Montreal candle-making company creates jobs for people in need



“You are getting to the point where you want to give back,” said the founding lawyer of Riau Canada of the company that makes eco-friendly scented candles and donates part of its profits to counseling and rehabilitation services for people using homeless shelters and other community organizations. .

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On a rainy Thursday morning in St-Henri, scented candles were made by a group of women from very different backgrounds, who were learning all the tricks of the trade.


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Clémence Tshikangu and Maria Maksoudian unwrapped pots in which to pour a new batch of hot wax. The two employees were referred to the new company, Riau Canada, by community organizations that help people in need.

Riau COO Louise Bourassa and CEO Franca Ciambella took a break from calls and strategy discussions to offer a tour of the small loft to a Gazette reporter and photographer.

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Ciambella admits that she feels like a fish out of water. Having worked most of her career abroad as a lawyer specializing in international mergers and acquisitions, financial technology and cryptocurrencies.

“I was a big thief – I still do, in a lot of ways,” she said, “flying all over the place, staying in the best hotels, having top notch clients and being in a certain milieu. I have acted for all the major Canadian companies; they all know me. But you get to the point where you want to give back.


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Ciambella came up with the idea for a candle company that employs disadvantaged people upon returning to Montreal in January 2020.

“I came back… at the start of COVID, wanting to take care of my family after living in Singapore for 30 years,” she said, “I noticed so many people on the streets, a lot of homeless. It really affected me.

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“Then I remembered some of my American missionary friends in Asia who had started a candle making business employing people on the streets. They are based on a small island (in) Indonesia, in the province of Riau.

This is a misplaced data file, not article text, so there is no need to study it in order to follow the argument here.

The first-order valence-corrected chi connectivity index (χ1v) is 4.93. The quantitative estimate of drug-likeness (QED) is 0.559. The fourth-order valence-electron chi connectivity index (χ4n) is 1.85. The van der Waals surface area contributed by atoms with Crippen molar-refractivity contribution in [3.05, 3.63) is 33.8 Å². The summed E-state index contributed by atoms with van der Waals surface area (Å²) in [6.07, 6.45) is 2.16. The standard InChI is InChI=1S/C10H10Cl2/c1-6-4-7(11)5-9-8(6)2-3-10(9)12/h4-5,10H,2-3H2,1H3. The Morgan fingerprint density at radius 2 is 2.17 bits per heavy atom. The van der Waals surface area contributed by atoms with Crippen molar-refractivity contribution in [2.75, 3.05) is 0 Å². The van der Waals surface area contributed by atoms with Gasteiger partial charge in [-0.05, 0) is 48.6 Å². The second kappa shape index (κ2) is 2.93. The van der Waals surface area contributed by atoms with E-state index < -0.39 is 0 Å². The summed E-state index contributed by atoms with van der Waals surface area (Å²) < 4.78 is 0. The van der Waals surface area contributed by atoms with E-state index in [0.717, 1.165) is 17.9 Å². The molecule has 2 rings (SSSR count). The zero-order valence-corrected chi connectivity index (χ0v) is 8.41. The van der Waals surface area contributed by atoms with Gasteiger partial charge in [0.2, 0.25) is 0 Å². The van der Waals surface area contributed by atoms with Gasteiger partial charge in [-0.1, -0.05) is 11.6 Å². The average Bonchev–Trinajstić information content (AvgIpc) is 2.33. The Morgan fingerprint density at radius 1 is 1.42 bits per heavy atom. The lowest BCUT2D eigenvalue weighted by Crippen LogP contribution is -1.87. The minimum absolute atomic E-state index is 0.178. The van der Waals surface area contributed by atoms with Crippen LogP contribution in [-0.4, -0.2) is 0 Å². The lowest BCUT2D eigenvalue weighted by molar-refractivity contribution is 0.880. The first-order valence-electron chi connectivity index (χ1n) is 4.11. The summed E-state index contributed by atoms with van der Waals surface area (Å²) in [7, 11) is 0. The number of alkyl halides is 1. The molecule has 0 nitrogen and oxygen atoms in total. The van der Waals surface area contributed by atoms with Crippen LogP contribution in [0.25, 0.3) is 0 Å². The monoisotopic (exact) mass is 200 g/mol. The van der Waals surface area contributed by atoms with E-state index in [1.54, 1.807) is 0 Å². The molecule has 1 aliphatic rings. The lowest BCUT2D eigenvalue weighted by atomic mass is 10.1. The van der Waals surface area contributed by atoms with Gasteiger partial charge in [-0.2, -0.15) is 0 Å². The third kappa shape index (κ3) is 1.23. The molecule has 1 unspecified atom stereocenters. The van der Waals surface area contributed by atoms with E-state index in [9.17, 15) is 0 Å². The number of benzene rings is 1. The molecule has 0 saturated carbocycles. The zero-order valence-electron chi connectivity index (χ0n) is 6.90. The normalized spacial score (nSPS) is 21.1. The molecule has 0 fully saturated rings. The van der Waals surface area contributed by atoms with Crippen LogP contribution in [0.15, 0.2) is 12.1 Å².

Riau Canada Director of Operations Louise Bourassa, right, with President and Founder Franca Ciambella.
Riau Canada Director of Operations Louise Bourassa, right, with President and Founder Franca Ciambella. Photo by Pierre Obendrauf /Montreal Gazette

She spoke with her friends and decided to start Riau Canada as a North American subsidiary of Riau Candle Company, using many of the same recipes to make hand-cast, eco-friendly soy candles for a cause. Candles come in four sizes and over 15 scents, including wild rose, amber and ash, spice market and blue hydrangea, as well as seasonal Christmas tree and merry mistletoe.


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Although Riau Canada is a for-profit company, 35 percent of its revenue will be donated to reintegration counseling services at homeless shelters and community organizations, according to Ciambella. But the most immediate results can be seen on the faces of the three employees hired through community organizations since the launch of operations in early October.

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Some of them faced problems such as homelessness and absence from the labor market for an extended period.

“They help people who are having difficulty finding work,” said Tshikangu, who was referred to Riau Canada by the Welcome Hall Mission and started working just over a week ago. “They are looking for people like us.

“I like it,” she added. “I did a little practice. The work is good, peaceful and calm.


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Maria Maksoudian was referred by the Movement for Integration and Retention in Employment (MIRE).

“The atmosphere is really, really good here,” she said. “Before, I had a little trouble finding work. But it is good. We smell good at the end of the day. I am happy. I feel good. At least I got a job.

Ciambella hopes to help many more people re-enter the workforce. It has plans for expansion across the country and into the United States, with the help of Riau Candle Company’s relationships in the United States. Riau Canada is already filling orders and its website ( ) is open for business.

“What makes it really useful is when I look at the people (who work here) and think, ‘Maybe we’re just making a little dent,’” she said. “Our slogan is: ‘Bounce back with honor’. We are trying to help people bounce back.

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